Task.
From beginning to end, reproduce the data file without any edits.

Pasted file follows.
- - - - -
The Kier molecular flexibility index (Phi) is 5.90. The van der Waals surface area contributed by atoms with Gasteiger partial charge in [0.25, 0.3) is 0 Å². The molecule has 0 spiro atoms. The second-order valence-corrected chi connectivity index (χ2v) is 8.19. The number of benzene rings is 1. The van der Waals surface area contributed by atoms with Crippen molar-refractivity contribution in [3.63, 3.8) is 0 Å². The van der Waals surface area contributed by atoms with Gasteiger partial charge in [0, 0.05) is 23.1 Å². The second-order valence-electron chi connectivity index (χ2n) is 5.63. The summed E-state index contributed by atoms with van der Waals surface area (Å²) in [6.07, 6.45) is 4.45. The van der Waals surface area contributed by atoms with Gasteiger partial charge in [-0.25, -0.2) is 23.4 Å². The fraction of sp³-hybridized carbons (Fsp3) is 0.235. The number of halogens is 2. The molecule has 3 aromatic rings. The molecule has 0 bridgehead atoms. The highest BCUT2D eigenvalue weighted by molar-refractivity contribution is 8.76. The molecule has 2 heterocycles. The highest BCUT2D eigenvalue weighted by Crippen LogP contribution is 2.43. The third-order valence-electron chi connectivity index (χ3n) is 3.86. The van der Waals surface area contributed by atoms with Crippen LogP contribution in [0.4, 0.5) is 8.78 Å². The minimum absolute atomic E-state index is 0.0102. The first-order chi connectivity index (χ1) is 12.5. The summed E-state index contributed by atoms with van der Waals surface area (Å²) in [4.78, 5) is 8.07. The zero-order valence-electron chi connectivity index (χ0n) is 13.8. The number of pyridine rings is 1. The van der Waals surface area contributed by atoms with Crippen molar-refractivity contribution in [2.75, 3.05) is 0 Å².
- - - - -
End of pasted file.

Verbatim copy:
The Kier molecular flexibility index (Phi) is 5.90. The van der Waals surface area contributed by atoms with Gasteiger partial charge in [0.25, 0.3) is 0 Å². The molecule has 0 spiro atoms. The second-order valence-corrected chi connectivity index (χ2v) is 8.19. The number of benzene rings is 1. The van der Waals surface area contributed by atoms with Crippen molar-refractivity contribution in [3.63, 3.8) is 0 Å². The van der Waals surface area contributed by atoms with Gasteiger partial charge in [0, 0.05) is 23.1 Å². The second-order valence-electron chi connectivity index (χ2n) is 5.63. The summed E-state index contributed by atoms with van der Waals surface area (Å²) in [6.07, 6.45) is 4.45. The van der Waals surface area contributed by atoms with Gasteiger partial charge in [-0.25, -0.2) is 23.4 Å². The fraction of sp³-hybridized carbons (Fsp3) is 0.235. The number of halogens is 2. The molecule has 3 aromatic rings. The molecule has 0 bridgehead atoms. The highest BCUT2D eigenvalue weighted by molar-refractivity contribution is 8.76. The molecule has 2 heterocycles. The highest BCUT2D eigenvalue weighted by Crippen LogP contribution is 2.43. The third-order valence-electron chi connectivity index (χ3n) is 3.86. The van der Waals surface area contributed by atoms with Crippen LogP contribution in [0.4, 0.5) is 8.78 Å². The minimum absolute atomic E-state index is 0.0102. The first-order chi connectivity index (χ1) is 12.5. The summed E-state index contributed by atoms with van der Waals surface area (Å²) in [4.78, 5) is 8.07. The zero-order valence-electron chi connectivity index (χ0n) is 13.8. The number of pyridine rings is 1. The van der Waals surface area contributed by atoms with Crippen molar-refractivity contribution in [2.75, 3.05) is 0 Å².